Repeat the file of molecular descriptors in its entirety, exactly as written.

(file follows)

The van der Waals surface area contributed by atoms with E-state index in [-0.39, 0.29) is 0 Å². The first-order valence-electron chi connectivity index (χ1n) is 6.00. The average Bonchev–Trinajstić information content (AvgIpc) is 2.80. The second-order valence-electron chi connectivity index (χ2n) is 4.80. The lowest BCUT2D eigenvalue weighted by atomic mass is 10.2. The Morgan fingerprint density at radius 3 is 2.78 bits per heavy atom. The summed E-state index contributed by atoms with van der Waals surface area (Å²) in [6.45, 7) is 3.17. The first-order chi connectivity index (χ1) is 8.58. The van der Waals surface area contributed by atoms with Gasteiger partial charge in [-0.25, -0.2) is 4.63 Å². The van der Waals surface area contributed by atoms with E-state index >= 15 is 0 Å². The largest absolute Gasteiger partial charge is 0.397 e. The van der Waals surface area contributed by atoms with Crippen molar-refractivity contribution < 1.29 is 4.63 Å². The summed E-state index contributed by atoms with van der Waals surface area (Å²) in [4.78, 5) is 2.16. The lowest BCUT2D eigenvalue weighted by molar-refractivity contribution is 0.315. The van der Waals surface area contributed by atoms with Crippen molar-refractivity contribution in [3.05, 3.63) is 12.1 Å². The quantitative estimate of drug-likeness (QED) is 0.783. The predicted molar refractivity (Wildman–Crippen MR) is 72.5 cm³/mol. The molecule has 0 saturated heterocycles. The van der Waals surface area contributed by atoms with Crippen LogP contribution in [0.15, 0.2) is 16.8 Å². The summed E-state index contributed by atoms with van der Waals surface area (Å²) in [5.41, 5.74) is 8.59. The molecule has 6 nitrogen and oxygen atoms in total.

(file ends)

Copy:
The van der Waals surface area contributed by atoms with E-state index in [-0.39, 0.29) is 0 Å². The first-order valence-electron chi connectivity index (χ1n) is 6.00. The average Bonchev–Trinajstić information content (AvgIpc) is 2.80. The second-order valence-electron chi connectivity index (χ2n) is 4.80. The lowest BCUT2D eigenvalue weighted by atomic mass is 10.2. The Morgan fingerprint density at radius 3 is 2.78 bits per heavy atom. The summed E-state index contributed by atoms with van der Waals surface area (Å²) in [6.45, 7) is 3.17. The first-order chi connectivity index (χ1) is 8.58. The van der Waals surface area contributed by atoms with Gasteiger partial charge in [-0.25, -0.2) is 4.63 Å². The van der Waals surface area contributed by atoms with E-state index >= 15 is 0 Å². The largest absolute Gasteiger partial charge is 0.397 e. The van der Waals surface area contributed by atoms with Crippen molar-refractivity contribution < 1.29 is 4.63 Å². The summed E-state index contributed by atoms with van der Waals surface area (Å²) in [4.78, 5) is 2.16. The lowest BCUT2D eigenvalue weighted by molar-refractivity contribution is 0.315. The van der Waals surface area contributed by atoms with Crippen molar-refractivity contribution in [3.05, 3.63) is 12.1 Å². The quantitative estimate of drug-likeness (QED) is 0.783. The predicted molar refractivity (Wildman–Crippen MR) is 72.5 cm³/mol. The molecule has 0 saturated heterocycles. The van der Waals surface area contributed by atoms with Crippen LogP contribution in [0.15, 0.2) is 16.8 Å². The summed E-state index contributed by atoms with van der Waals surface area (Å²) in [5.41, 5.74) is 8.59. The molecule has 6 nitrogen and oxygen atoms in total.